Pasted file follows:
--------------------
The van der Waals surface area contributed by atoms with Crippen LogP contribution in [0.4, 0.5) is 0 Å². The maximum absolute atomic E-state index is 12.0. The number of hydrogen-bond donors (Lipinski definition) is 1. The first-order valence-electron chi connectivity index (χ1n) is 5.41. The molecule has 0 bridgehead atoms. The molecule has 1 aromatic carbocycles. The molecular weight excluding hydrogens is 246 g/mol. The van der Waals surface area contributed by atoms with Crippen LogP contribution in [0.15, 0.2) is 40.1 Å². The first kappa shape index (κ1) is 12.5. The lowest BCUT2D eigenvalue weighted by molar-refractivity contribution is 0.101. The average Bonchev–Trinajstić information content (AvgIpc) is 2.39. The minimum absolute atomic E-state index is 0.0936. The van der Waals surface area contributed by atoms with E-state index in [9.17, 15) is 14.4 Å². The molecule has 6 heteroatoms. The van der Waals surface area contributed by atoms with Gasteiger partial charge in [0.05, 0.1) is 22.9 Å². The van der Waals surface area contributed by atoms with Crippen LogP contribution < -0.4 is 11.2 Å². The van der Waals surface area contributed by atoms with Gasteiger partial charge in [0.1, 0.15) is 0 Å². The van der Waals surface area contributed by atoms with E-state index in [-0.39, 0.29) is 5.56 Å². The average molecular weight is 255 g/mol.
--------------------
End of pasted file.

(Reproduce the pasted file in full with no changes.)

The van der Waals surface area contributed by atoms with Crippen LogP contribution in [0.4, 0.5) is 0 Å². The maximum absolute atomic E-state index is 12.0. The number of hydrogen-bond donors (Lipinski definition) is 1. The first-order valence-electron chi connectivity index (χ1n) is 5.41. The molecule has 0 bridgehead atoms. The molecule has 1 aromatic carbocycles. The molecular weight excluding hydrogens is 246 g/mol. The van der Waals surface area contributed by atoms with Crippen LogP contribution in [0.15, 0.2) is 40.1 Å². The first kappa shape index (κ1) is 12.5. The lowest BCUT2D eigenvalue weighted by molar-refractivity contribution is 0.101. The average Bonchev–Trinajstić information content (AvgIpc) is 2.39. The minimum absolute atomic E-state index is 0.0936. The van der Waals surface area contributed by atoms with E-state index in [9.17, 15) is 14.4 Å². The molecule has 6 heteroatoms. The van der Waals surface area contributed by atoms with Gasteiger partial charge in [0.05, 0.1) is 22.9 Å². The van der Waals surface area contributed by atoms with Crippen LogP contribution < -0.4 is 11.2 Å². The van der Waals surface area contributed by atoms with Gasteiger partial charge in [0.1, 0.15) is 0 Å². The van der Waals surface area contributed by atoms with E-state index in [-0.39, 0.29) is 5.56 Å². The average molecular weight is 255 g/mol.